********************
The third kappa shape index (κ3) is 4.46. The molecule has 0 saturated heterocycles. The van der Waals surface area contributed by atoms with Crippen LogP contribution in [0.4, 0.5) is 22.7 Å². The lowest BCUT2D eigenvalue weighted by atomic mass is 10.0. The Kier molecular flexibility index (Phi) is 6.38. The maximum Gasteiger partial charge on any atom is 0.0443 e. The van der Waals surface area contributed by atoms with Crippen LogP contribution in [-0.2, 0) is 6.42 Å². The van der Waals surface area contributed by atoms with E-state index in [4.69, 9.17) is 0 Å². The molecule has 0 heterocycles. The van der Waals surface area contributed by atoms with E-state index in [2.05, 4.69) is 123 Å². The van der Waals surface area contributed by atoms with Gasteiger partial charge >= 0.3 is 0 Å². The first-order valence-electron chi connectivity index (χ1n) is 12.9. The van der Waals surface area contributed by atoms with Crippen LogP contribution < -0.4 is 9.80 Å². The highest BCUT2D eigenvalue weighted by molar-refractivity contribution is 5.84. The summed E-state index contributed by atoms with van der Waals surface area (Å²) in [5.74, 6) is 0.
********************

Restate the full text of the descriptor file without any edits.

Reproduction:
The third kappa shape index (κ3) is 4.46. The molecule has 0 saturated heterocycles. The van der Waals surface area contributed by atoms with Crippen LogP contribution in [0.4, 0.5) is 22.7 Å². The lowest BCUT2D eigenvalue weighted by atomic mass is 10.0. The Kier molecular flexibility index (Phi) is 6.38. The maximum Gasteiger partial charge on any atom is 0.0443 e. The van der Waals surface area contributed by atoms with Crippen LogP contribution in [-0.2, 0) is 6.42 Å². The van der Waals surface area contributed by atoms with E-state index in [4.69, 9.17) is 0 Å². The molecule has 0 heterocycles. The van der Waals surface area contributed by atoms with E-state index in [2.05, 4.69) is 123 Å². The van der Waals surface area contributed by atoms with Gasteiger partial charge >= 0.3 is 0 Å². The first-order valence-electron chi connectivity index (χ1n) is 12.9. The van der Waals surface area contributed by atoms with Crippen LogP contribution < -0.4 is 9.80 Å². The highest BCUT2D eigenvalue weighted by molar-refractivity contribution is 5.84. The summed E-state index contributed by atoms with van der Waals surface area (Å²) in [5.74, 6) is 0.